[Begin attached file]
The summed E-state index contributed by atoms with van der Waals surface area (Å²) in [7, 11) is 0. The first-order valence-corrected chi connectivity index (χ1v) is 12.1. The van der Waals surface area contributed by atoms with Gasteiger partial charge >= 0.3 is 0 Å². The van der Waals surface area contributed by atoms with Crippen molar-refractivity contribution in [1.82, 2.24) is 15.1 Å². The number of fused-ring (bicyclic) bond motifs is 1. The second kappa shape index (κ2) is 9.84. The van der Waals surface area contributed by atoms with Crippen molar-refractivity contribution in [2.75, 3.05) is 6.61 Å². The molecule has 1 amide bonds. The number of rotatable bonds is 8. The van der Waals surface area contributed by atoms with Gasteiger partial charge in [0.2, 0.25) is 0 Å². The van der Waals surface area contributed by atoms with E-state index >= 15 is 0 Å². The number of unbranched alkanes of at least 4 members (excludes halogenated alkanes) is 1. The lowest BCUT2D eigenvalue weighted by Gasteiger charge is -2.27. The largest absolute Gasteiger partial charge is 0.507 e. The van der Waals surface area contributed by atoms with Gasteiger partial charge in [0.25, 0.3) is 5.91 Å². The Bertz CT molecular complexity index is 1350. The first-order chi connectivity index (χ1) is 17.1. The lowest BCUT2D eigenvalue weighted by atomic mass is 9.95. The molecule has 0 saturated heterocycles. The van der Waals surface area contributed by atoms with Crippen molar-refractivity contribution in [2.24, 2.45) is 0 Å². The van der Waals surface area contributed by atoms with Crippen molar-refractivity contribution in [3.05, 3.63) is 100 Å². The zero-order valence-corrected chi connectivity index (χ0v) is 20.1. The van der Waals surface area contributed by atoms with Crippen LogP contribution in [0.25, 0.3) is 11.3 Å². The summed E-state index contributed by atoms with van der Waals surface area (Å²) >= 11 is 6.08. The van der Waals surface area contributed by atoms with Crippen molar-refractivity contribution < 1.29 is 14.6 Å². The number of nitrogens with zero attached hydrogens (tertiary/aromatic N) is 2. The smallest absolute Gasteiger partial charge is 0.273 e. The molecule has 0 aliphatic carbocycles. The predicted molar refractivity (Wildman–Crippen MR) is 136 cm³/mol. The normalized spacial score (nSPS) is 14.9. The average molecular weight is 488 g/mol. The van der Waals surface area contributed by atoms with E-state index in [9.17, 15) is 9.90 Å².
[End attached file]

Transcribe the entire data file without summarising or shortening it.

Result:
The summed E-state index contributed by atoms with van der Waals surface area (Å²) in [7, 11) is 0. The first-order valence-corrected chi connectivity index (χ1v) is 12.1. The van der Waals surface area contributed by atoms with Gasteiger partial charge >= 0.3 is 0 Å². The van der Waals surface area contributed by atoms with Crippen molar-refractivity contribution in [1.82, 2.24) is 15.1 Å². The number of fused-ring (bicyclic) bond motifs is 1. The second kappa shape index (κ2) is 9.84. The van der Waals surface area contributed by atoms with Crippen molar-refractivity contribution in [2.75, 3.05) is 6.61 Å². The molecule has 1 amide bonds. The number of rotatable bonds is 8. The van der Waals surface area contributed by atoms with Gasteiger partial charge in [0.2, 0.25) is 0 Å². The van der Waals surface area contributed by atoms with E-state index >= 15 is 0 Å². The number of unbranched alkanes of at least 4 members (excludes halogenated alkanes) is 1. The lowest BCUT2D eigenvalue weighted by Gasteiger charge is -2.27. The largest absolute Gasteiger partial charge is 0.507 e. The van der Waals surface area contributed by atoms with Gasteiger partial charge in [0.25, 0.3) is 5.91 Å². The Bertz CT molecular complexity index is 1350. The first-order chi connectivity index (χ1) is 17.1. The lowest BCUT2D eigenvalue weighted by atomic mass is 9.95. The molecule has 0 saturated heterocycles. The van der Waals surface area contributed by atoms with Crippen molar-refractivity contribution in [2.24, 2.45) is 0 Å². The van der Waals surface area contributed by atoms with Crippen molar-refractivity contribution in [3.05, 3.63) is 100 Å². The zero-order valence-corrected chi connectivity index (χ0v) is 20.1. The van der Waals surface area contributed by atoms with Crippen LogP contribution in [0.25, 0.3) is 11.3 Å². The summed E-state index contributed by atoms with van der Waals surface area (Å²) >= 11 is 6.08. The van der Waals surface area contributed by atoms with Crippen molar-refractivity contribution < 1.29 is 14.6 Å². The number of nitrogens with zero attached hydrogens (tertiary/aromatic N) is 2. The smallest absolute Gasteiger partial charge is 0.273 e. The molecule has 0 aliphatic carbocycles. The predicted molar refractivity (Wildman–Crippen MR) is 136 cm³/mol. The normalized spacial score (nSPS) is 14.9. The average molecular weight is 488 g/mol. The van der Waals surface area contributed by atoms with E-state index in [9.17, 15) is 9.90 Å².